• Chat about how the grass seeds are buried in the soil and could be forgotten (but they aren't... they're actually full of life waiting to burst out)
  • Ask what Jesus' followers (disciples) might have felt at different times in the story (eg. sad, angry, confused, happy)
  • If asked, explain how the cross was a common form of killing people in Roman times
  • If your kids are too young to understand the concept of death, phrases like 'Jesus' body stopped working' may be helpful
  • You could place the pebbles in a path leading to the entrance to the tomb and chat about what the women might have felt when they found Jesus' body was gone
  • Chat about how this was all God's and Jesus' plan all along, that when Jesus died he took away all the things that stopped us from being friends with God (the Bible calls this 'sin') and that when God made Jesus alive again there was now nothing in the way of us being with God forever (Jesus died for our sin instead of us)
  • Use illustrations (eg. caterpillars / butterflies, Dumbledore's phoenix Fawkes etc.) to explain the concept of new life coming out of death
  • As the grass seeds begin to sprout (remember to water them!), chat about new life and growth - link this with God making Jesus alive again, and that this new life is also for us - a new life of being friends with God and, through God's Holy Spirit, living life with Jesus right now and forever... how amazing is that?!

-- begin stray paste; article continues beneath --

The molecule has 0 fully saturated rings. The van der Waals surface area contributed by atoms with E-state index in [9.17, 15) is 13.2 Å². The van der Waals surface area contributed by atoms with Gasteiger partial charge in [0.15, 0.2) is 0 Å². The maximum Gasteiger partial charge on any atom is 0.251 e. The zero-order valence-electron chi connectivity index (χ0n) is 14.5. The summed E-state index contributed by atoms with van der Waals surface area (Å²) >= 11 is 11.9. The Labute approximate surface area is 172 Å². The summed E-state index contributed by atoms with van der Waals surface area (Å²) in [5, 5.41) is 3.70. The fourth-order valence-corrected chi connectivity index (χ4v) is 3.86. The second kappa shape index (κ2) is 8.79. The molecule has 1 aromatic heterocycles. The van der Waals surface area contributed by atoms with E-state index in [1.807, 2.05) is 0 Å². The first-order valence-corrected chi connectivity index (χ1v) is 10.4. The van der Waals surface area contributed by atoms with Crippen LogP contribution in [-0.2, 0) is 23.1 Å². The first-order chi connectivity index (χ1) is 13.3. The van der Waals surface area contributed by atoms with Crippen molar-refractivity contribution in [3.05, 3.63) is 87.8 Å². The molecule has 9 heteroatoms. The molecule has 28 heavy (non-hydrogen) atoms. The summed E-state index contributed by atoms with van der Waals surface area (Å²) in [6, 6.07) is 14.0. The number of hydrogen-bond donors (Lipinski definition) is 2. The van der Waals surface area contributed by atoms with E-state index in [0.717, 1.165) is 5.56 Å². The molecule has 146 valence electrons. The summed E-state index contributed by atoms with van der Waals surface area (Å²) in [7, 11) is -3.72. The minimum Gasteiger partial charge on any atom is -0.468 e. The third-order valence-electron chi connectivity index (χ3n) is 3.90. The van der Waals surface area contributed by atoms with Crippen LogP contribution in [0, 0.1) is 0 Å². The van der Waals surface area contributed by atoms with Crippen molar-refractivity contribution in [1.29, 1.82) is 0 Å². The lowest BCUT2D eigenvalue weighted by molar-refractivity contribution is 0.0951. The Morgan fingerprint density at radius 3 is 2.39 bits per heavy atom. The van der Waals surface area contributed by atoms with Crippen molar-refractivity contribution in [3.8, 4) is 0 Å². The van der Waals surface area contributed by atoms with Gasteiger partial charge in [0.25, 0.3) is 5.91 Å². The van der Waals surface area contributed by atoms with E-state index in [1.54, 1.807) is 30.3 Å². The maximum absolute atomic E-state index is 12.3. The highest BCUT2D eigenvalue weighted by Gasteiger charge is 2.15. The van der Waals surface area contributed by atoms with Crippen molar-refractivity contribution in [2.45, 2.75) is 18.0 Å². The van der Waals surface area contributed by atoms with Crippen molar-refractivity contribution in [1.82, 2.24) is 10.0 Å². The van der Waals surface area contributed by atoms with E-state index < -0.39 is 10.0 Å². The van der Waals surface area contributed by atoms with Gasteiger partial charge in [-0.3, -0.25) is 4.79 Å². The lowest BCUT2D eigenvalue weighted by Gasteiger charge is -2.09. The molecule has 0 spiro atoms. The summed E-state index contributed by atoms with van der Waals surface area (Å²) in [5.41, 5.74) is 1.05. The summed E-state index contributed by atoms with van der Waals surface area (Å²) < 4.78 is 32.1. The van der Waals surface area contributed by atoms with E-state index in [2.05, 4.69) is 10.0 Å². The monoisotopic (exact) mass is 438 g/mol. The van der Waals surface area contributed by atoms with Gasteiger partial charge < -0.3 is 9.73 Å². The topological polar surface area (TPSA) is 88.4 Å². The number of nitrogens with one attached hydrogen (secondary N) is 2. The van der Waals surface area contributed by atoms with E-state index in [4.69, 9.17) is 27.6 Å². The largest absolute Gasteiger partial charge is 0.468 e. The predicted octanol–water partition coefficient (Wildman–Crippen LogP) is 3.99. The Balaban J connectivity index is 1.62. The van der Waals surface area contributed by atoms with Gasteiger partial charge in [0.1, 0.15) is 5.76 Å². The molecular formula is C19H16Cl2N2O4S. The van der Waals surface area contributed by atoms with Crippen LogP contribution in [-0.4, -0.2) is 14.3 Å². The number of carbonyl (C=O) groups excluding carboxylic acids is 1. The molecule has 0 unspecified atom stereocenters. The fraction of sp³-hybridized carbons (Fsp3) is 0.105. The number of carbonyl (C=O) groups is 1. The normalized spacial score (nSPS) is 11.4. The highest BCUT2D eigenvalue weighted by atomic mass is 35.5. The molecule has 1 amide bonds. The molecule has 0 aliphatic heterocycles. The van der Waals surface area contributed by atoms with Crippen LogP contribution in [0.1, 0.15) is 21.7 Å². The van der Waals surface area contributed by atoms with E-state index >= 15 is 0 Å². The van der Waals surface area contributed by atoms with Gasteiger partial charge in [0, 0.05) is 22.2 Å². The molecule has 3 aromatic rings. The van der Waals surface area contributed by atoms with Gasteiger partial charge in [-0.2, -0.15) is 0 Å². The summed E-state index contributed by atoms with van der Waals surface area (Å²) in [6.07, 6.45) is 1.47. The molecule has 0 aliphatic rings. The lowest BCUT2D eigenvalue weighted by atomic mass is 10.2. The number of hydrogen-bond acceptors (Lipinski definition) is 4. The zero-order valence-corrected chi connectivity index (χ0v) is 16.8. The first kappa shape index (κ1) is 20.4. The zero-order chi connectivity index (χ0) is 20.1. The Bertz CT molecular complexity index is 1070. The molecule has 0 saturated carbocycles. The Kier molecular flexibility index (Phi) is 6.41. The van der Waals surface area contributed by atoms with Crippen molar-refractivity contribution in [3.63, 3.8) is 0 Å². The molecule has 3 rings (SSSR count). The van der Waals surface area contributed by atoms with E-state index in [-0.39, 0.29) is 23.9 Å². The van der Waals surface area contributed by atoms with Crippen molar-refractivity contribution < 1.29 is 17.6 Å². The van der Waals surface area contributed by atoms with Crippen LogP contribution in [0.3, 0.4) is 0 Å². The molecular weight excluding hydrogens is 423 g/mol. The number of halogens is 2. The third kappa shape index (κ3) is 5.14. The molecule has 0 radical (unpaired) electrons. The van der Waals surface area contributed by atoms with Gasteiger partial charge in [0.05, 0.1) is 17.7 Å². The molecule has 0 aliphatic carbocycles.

More From 'Resources'

Holy Week and Easter Resources

What is Holy Week?

Holy Week is the week leading up to Easter Day, starting on Palm Sunday. It is also the last week of Lent and includes Maundy Thursday, Good Friday and Easter Saturday.

Some helpful resources for your family

Lent + Easter (Strandz) - check out this website for a huge number of ideas to help you journey through Holy Week and Easter, including:

Easter crafts to make with your kids:

  • Enjoy a range of activity sheets, crafts, games and a Passover meal with He is Risen - an Easter Family Activity Guide from minno
  • Check out this website for a Easter scene model with cut-outs and instructions (quite involved - for older kids)
  • Make your own Palm Cross - a fun craft to do with your kids for Palm Sunday
  • Make your own Easter Garden - we made kits for mainly music - includes some conversation starters

Talking with your kids about Good Friday and Easter - this is not easy, however it's important to do. The below articles provide ideas for talking about Jesus' death with your kids in age appropriate ways and without scaring them!